Патент USA US2105205код для вставки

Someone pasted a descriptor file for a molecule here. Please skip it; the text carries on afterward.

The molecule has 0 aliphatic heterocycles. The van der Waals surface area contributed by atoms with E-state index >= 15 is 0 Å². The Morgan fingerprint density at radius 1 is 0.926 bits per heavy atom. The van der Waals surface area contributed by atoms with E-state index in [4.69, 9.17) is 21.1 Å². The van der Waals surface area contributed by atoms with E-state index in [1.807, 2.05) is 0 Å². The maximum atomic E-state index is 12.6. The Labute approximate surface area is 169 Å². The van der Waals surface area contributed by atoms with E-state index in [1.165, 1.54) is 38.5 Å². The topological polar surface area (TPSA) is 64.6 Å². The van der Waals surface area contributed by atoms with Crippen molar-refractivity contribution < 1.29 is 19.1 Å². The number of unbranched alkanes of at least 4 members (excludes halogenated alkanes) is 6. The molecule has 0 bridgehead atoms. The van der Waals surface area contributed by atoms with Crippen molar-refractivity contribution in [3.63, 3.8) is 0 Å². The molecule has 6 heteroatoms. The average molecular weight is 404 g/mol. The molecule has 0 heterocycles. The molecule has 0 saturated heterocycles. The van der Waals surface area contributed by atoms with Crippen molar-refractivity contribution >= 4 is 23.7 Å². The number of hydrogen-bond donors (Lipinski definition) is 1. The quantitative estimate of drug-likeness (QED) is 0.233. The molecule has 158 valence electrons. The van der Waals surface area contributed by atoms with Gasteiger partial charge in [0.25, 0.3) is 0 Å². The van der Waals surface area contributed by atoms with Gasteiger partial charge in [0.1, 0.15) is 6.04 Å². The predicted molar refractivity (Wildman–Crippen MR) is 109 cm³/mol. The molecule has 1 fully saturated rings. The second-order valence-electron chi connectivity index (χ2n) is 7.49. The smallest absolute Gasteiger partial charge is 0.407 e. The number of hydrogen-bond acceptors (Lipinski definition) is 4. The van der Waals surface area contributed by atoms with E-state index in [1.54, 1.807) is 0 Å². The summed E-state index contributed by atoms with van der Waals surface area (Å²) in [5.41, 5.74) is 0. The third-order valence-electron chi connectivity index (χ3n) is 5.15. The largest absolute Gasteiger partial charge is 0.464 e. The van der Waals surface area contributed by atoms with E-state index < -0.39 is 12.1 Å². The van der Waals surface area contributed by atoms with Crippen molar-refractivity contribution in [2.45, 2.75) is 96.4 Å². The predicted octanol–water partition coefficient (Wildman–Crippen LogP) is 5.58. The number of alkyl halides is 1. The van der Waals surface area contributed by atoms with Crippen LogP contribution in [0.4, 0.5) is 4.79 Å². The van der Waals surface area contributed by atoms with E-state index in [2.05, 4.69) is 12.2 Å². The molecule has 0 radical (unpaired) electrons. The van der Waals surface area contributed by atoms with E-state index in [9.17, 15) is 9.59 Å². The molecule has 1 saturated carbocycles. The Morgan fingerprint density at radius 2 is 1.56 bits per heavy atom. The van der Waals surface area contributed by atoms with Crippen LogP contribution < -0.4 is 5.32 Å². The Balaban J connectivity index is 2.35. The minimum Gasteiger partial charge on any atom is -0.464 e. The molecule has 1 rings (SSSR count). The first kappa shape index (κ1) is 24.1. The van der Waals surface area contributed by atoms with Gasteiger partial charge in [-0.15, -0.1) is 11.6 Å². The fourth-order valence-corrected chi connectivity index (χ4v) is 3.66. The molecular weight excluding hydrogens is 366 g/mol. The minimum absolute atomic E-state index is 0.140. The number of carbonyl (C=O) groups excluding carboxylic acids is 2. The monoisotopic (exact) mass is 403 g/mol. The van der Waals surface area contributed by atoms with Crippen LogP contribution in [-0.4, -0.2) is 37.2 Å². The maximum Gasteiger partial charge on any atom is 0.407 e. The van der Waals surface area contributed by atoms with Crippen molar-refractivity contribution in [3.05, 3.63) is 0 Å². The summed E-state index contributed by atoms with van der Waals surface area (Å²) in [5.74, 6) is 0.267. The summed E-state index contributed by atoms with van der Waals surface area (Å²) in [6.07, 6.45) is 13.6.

Jan. 11, 1938. ' H. K. STEINFELD ET AL- - 2,105,205» _AIR CONDITIONING APPARATUS “ Filed Feb. 25, 1933 3 Sheets-Sheet 1' INVENTORS H.K.5TE\NFELO H.\_.GAL5ON 7 Jan- 11., 1938. H. K. SITEINFELD ETIAL_ I Filed Feb. 25, 1933 ' Q 2,105,205 AIR CONDITIGNING APPARATUS i IS‘Sheéts-Sheet 2 “3% i INVENTORS H.K.STEINFELD ‘Jan. 11, 1938., ' H. K. STEINFELD ET #1, 2,105,205 AIR CONDITIONING APPARATUS I IZ’, INVENTORs BY - HKSTEINFELD H .L-_.6AL5ON A.S- LOCKE' Patented Jan. 11, 1938 1' 2,105,205; UNITED STATES ‘PATENT OFFICE 2,105,205 . 1 AIR CONDITIONING APPARATUS Hans Steinfeld, Henry L. Galson, and Arthur S. Locke, Philadelphia, Pa., assignors to Bald win-Southwark Corporation, a corporation of Delaware - 7 Application February 25, 1933, Serial No. 658,610 11 Claims. (Cl. 62-129) This invention relates generally to air condi-‘ wall of said and chamber through which the tioning apparatus preferably of the self-con . room air passes in ?owing to the room air blower. Another object is to press said trays and wedg tained room cooler unit type and more particu larly to improved ventilating means and means - ing contact in a snugly held position by means of a door disposed preferably in one end of the 5 for snugly holding in operative position a remov able tray and a normally breakable ventilator cabinet although‘ it will ofcourse be understood joint, thereby .to minimize air leakage and to that various other positions or removable side avoid vibration of movable parts while at the portions of either the cabinet or wall of the unit may be employed to effect this function irrespec same time maintaining convenient and easy re tive of_ whether the trays are removed longi 10 10 moval thereof. ' . . In an air conditioning unit of the type which _ tudinally through the end of the cabinet or from is herein speci?cally disclosed for purposes of illustration, a self-contained compression refrig erating system is employed in combination with complementary heat exchange elements speci? cally a condenser and an evaporator for cooling. room air circulated thereover, although it will of _course be understood .that various other re ‘ frigerating systems might be used and also that the unit may be used for heating a room merely by interchanging the condenser and evaporator some other position or direction. Other objectsand advantages will be more ap parent to those skilled in the art from the fol lowing description of the ‘accompanying draw 15 ings which represent for purposes of illustration one specific embodiment which the invention may take among other possible forms and wherein: Fig. 1 is a perspective of the room cooler unit placed in a “room adjacent‘ a suitable opening 20 therein such as a window to permit communica-_ tion with the outside atmosphere for purposes of functions of the heat exchange elements. With any system that might be employed it is prefer- '1 cooling the condenser; Fig. 2 is a vertical longitudinal section of one able to use a‘ condensate tray removably‘disposed . within the unit and also to supply fresh air- to the recirculated room air. _ end of the room cooler unit showing the con densate disposal tray and breakable ventilating 25 connection held in their normal operative posi-~ One object of our invention is to provide im proved means for conducting and directing, air tion by the end door of the cabinet, this section through the unit whereby the air may be cooled," being taken on a plane ‘generally indicated by ' i _ dehumidi?ed and ?ltered before being discharged the line 2--2 of Fig. 1; . to the room. Another object in this respect is , Fig. 3 is a vertical transverse section taken sub to provide an improved air chamber for coop stantially on the line 3-3 of Figs. 1 and 2 and eration with the room air circulating means and showing the construction for longitudinally'slid a further object is to provide improved means ably supporting the condensate collecting and 35 for supplying fresh outside air-to the room air disposal trays and for ?ltering theroom air and condenser cooling air; circulating means while at the same time per Fig. 4 is a vertical longitudinal section through mitting this fresh air supply connection to be normally’readily breakable or separable and yet- I the right end of the unit and showing the cabinet . easily be made tight in its operative position. and door removed together with partial removal of the condensate tray with its ventilating con 4o Another‘ object is to provide an improved ven tilating or fresh air arrangement in combination nection broken, this section being taken gener witha removable. tray which, herein speci?cally ally on theplane indicated by-the line 2-2‘ of . ‘ is a combined ?lter and condensate disposal tray Fig. 1; Fig. 5 is an enlarged vertical section of the placed‘in the path of flow of the outside air over 45 ‘the condenser although the tray'may be used only breakable ventilating connection and contact be for the ?lter function or the condensate function. tween the room air and chamber and cabinet ’ ‘ Another object is to provide improved ‘means door. The construction, arrangement of parts and for'snugiy holding in’ position said tray and ventilator joint and to similarly hold another mode of operation of the particular type of room 30 35 40 45 tray speci?cally used for condensate collecting cooler unit herein disclosed is the same as shown 50 purposes. A further object is to permit said in detail in the applications of Henry L. Galson, trays to be individually readily removed when, Serial No. 648,772, ?led December 24, 1932, and‘ the holding means is'released although it will be understood that only a; single tray for either 1 collecting or disposal or both may be used. - A further and more speci?c object is to have the condensate disposal tray provided at its end' with-a short downwardly projecting elbow termi nating preferably in a sloping surface which in 60 normal position has a wedging contact with Charles R. Neeson, Serial No. 656,487, ?led‘ Feb ruary 13, 1933, except for the‘ differences herein set forth. Therefore it will su?ice to state for purposes of this application that the unit includes a vertical axis motor-compressor unit generally indicatedlat l adapted to compress a suitable refrigerant which is condensed in a condenser generally indicated at 2 from which liquid re 55 2 2,105,905 . ‘frigerant passes through suitable pressure reduc ing means for evaporation in an evaporator gen ~erally indicated at 3. The reference numbers 2' and 3' 'generally indicate the vertical passages in which the condenser and evaporator per se are disposed. The condenser is cooled by outside-air ?owing inwardly through one portion of a duct 4 projecting rearwardly through a suitable window or opening 5 of the room and thence ?ows down 10 wardly over motor-compressor unit i and into an outside air blower 6 and thence upwardly from its outlet 1 and over condenser 2 to the outside ably flat spring material 40 having a wood handle grip 4! which may also be made of any suitable yieldable material such as rubber. As shown in Fig. 3 the condensate collecting tray 25 is identical in construction to the dis posal tray 24 except as to being somewhat smaller in overall cross sectional dimensions. A ?lter 32' is supported between the sides 30' and 3|’. In each tray it will be noted that the air may ?ow upwardly between the open lower sides of the trays to pass through the ?lters and then be tween the condensate troughs. Hence it is seen atmosphere through another passage portion of that both the condenser air and room air are duct 4. The room air enters a suitable opening 8 in a cabinet door 9 and thence ?ows-through an end air chamber In to the inlet H of a room ?ltered and also that the condenser is cooled by fresh air continuously brought in from the out 18 side through duct 4. To ventilate the ‘room by supplying fresh air thereto, I provide a short elbow duct 45 secured to the end plate 38 of the disposal tray, this elbow duct communicating with the passage in which 20 tray 24 is disposed thereby permitting some of the fresh air supplied to said passage for cooling the air blower l2 from which the air ?ows upwardly over the evaporator 3 to be cooled thereby and thence through a room outlet i3 formed in the 20 top of the cabinet I4, said outlet l3 and inlet 8 each being provided with a suitable grille or per forated cover. The blowers 6 and i2 are driven from a common motor M. As generally shown. in Fig. _1, one end of the 25 cabinet is provided with a doorway provided as shown in Fig. 4 with a groove IT to receive a tongue l8 on the lower edge of door 9. Any suit able locking means may be employed to hold the upperend of the door in position in doorway IS, 30 one form of such means herein being ‘shown as spring held balls I9 adapted to be pressed later ally into suitable small recesses 20 in each of the sides of doorway Hi. This arrangement permits the door to be easily opened merely by pulling outwardly on handles 2| and then slightly rais ing the door to free tongue Id of its groove i1. Beneath the condenser and evaporator, whose tubes are shown in Fig. 1 at 22 and 23 respective ly, are disposed a condensate disposal tray gener ally indicated at 24 and a condensate collecting condenser to be diverted and supplied to the room air. As shown more particularly in Figs. 2 and 4 elbow 45 has a normally breakable joint compris ing speci?cally a sloping or ‘inclined end 45 adapted to "register with a complementary in clined end of a passage 41. This passage 41 pro jects upwardly from the walls of the end air chamber generally indicated at ID. This cham 80 ber is substantially rectangular in front view as seen in Fig. 1 and has an upper horizontal nar row side 49 and a lower transversely disposed partially upwardly inclined narrow side 50 con nected at each end ‘by vertical sides 5| and an inner wall 52. The sides 5| and upper and lower sides 49 and 50 have an inturned ?ange 53 to provide. an opening of preferably substantially the same size and shape as the room air inlet opening 8 formed in the cabinet door 8. This tray generally indicated at 25, whereby humidity chamber is brought into close cooperating rela- ‘ in the room air which is condensed on the surface tion with the casing of fan l2 preferably by the provision of a conical member 54 projecting in of the evaporator will drip down and collect pref erably in suitable troughs 25', Fig. 3, or tray 25 45 and thence be conducted laterally through any suitable removable pipe 26' to suitable troughs 24' in tray 24, thereby to be entrained by the upward ?ow of outside air between said troughs wardly from the rear wall 52. This abutting or conical member 54 is held in substantially nested 45 relation to a complementary conical surface 55 of the casing of fan ‘ l2. Suitable yieldable or other insulation is interposed between said con and be evaporated by contact with the hot'con- _ ical surfaces 54 and 55, each of which has aligned openings communicating with the fan rotor 58. 50 denser surface and thence discharged to the out If desired any suitable screws or other tem I side air through duct 4. As shown more clearly in Fig. 3 the trays may ' be of any suitable construction but herein com prise sides 30 and 3| extending longitudinally for substantially the full length of the condenser. The longitudinally extending laterally spaced troughs 24' are supported by sides 30 and 3| near their upper edges while the lower portion of the sides supports an arched air ?lter 32 ex 60 tending for substantially the full length of the tray and removable therewith as disclosed in said Neeson application. As far as the present inven tion is concerned, it will su?ice to state that the tray is longitudinally slidably supported by ?anges 33 and 34 formed on the upper edges of sides 30 and 3|“ and disposed in suitable guide ways 35 and 38 carried by the walls 2’ of the air passage leading to condenser 2. A suitable open ing is formed in the end wall 31 of this passage 70 to receive the tray. The tray carries an end plate 38 which overlaps the edges of said opening there by to permit a piece of rubber or other suitable yieldable material 33 to be interposed between said cover and end wall 31. A handle projects 75 outwardly from cover 38 and comprises preter ' 1 porary holding means 51 may be used, although it will be understood from the description to be presently given that such screws are not abso lutely essential. From Fig. 1 it is seen that they end air chamber 48 extends for the full width of the cabinet, thereby permitting a maximum size inlet air opening 8. . 'Withthe various elements in their operative relation as shown in Fig. 2, door 8 su?iciently bears upon handle 4| to appreciably press the tray front plate 38 into snug contact with insula tion 33 and end wall 31 of the condenser passage and at the same time press the breakable Joint 48 in close operative relation. In addition, suit able insulation 58 makes a close fit between the air chamber ?ange 53 and the door, thus pre venting seepage of room air into improper por tions of the cabinet. Also it is seen that fresh 70 air diverted through elbow 45 is directed into chamber .48 and therein mixed with the room air to be circulated by fan l2 upwardly through ?lter 32', thence between the troughs 28' and upwardly over evaporator 3 to be cooled and II 3 ‘ 2,105,205 dehumidi?ed before being discharged‘ to the room said end wall being adapted when in its closed through outlet 03, Fig. i. . To remove eitherlone or both of the trays 24 same in its operative position. position to press said tray and ?rmly hold the ‘ and 25 (the latter also being snugly held in posi tion by contact between its‘ handle 40' and door 9) the door is pulled outwardly by handles 2! to 6. An air conditioning unit comprising, in com bination, a refrigerating system ‘including a pair release ball latches ' i9 and then raised upward means for circulating outside air over one of said elements and room air over the other of of complementary heat exchange elements, ly to clear tongue it of its groove ll. The pipe it then may be suitably disconnected whereupon iii by grasping handles to or Ml’ the trays may be individually longitudinally slidably removed.’ ‘Upon removal of tray 2t, joint 46 separates'thus permitting complete removal of the tray to clean the same or renew the ?lter. said elements, condensate collecting and disposal means removably disposed in said paths of air It) over said elements,’ and‘ means including amov-r able door ‘for snugly holding said condensate collecting and disposal means in their operative If desired a suit 16 able adjustable pivot valve Gil may be disposed in elbow d5 thereby to variably control the sup ply of fresh air. ' position. - 7. An air conditioning unit comprising, in com 15 bination, a heat exchange element, means for ' _ circulating room air thercover including a blower Hence it is seen that we have provided an ex--: tremely simple arrangement for not only “snugly having an inlet opening disposed in a substan— tially vertical plane, means ‘forming a chamber holding various elements in position‘ so .as to' with an inner vertical side disposed in substan tially close operative relation to said blower inlet avoid leakage and vibration but have also pro vided an extremely simple‘and e?ective means. to directly cover the same whereby room air ?rst for insuring proper ventilation and permitting ‘enters said chamber and then ?ows through said removal of the various parts, this arrangement inlet to be circulated over said heat exchange 25 25 being applicable whether the cabinet is removable element, and'a door adapted to be pressed into from the unit as shown or constitutes ?xed inner' engagement with the .walls of said chamber wallsof the unit placed inside of an outer cabinet. forming means to substantially seal the same. 8. An air conditioning unit comprising, in com It will of course be understood that various changes may be made in the details of the various bination, a refrigerating system having a pair elements and arrangements thereof without de of complementary heat exchange elements, means for circulating room air over one of said elements and outside. air over the other of said elements, and means forming a separable pas We claim: _ . 1. An air conditioning unit comprising, in com sage for. diverting a portion of said 'outside air bination, a heat exchange‘ element, means for to the ?ow of room air. 9. An air conditioning unit comprising, in com- _ circulatingair thereover, a removable condensate _ parting from the spirit of the invention as set forth in the appended claims. means whereby condensate from said ‘tray is bination, a refrigerating system including a pair of complementary vheat exchange elements, sprayed over said-heat exchange element, and blower means for circulating room air over one tray disposed‘ in the path of said circulated air, 40 means for pressing said tray to its normally op of said elements and outside air over the other erative position. of said elements, a ?lter interposed between said - outside source of air and the heat exchange ele ment over which theoutside air ?ows, and means for diverting a portion of said outside air before it passes through said filter and supplying said 2. An air conditioning unit comprising, in combination, a heat exchange element, means for circulating air ‘thereover, a condensate tray 40 disposed in the path of said air, means whereby condensate from said tray is sprayed over said diverted air to the flow of room air. ~ 7 heat exchange element, and a door in the side 10. An air conditioning unit comprising, in ‘ of said unit adapted when inclosed position to combination, a refrigerant system including a hold said tray in its normally. operative position. ' pair of complementary heat exchange elements, 50 3. An air conditioning unit comprising, in com blower means for circulating room air over one -5@ bination, a heat exchange element,-means for of said elements and :outside air over the other circulating air thereover, a condensate tray hori of said elements, a removable condensate tray zontally removably ‘disposed in the path of said disp0sed\in the path of said outside air, and air, means whereby condensate~ from said tray means associated with said tray for diverting 55 sprayed over said heat ‘exchange element, a a portion of the outside air and supplying said a ishandle secured to an outer portion of said tray, diverted air to said ?ow of room air thereby to and a door adapted when in closed position to add fresh air to the room. _ ' press on said handle and hold said tray snugly in ' 11. An air conditioning unit ‘comprising, in its operative position,’ whereby aup‘on‘ opening of combination, a refrigerant system having a pair 60 said door said. tray may be removed by pulling of complementary heat exchange elements, ‘ on said handle. . _ a. means for circulating room air over one of said 4. The combination set forth in claim 3 further elements and outside air over the other of said characterized. in that said handle is yieldable.v elements, removable condensate collector and 5. An air conditioning unit having front and - disposal trays respectively disposed. in the paths 65 65 end walls comprising, in combination, a refrig erant heat exchange element, means forming a passage ‘whereby air maybe-‘circulated in a ver tical direction over said heat exchange element, a condensate tray, means whereby condensate 70 from said tray is sprayed over said heat exchange element, means for horizontally removably in serting said tray in said passage through one of said end walls, and a movable portion of of said room and outside air, ?lters carried by each of said trays, and means _for diverting outside air from beneath one of said ?lters and supplying said diverted air to ‘the room air be neath the ?lter therefor. ' HANS K. STEINFELD. HENRY L. GAISON. AR'I'HUR S. LOCKE.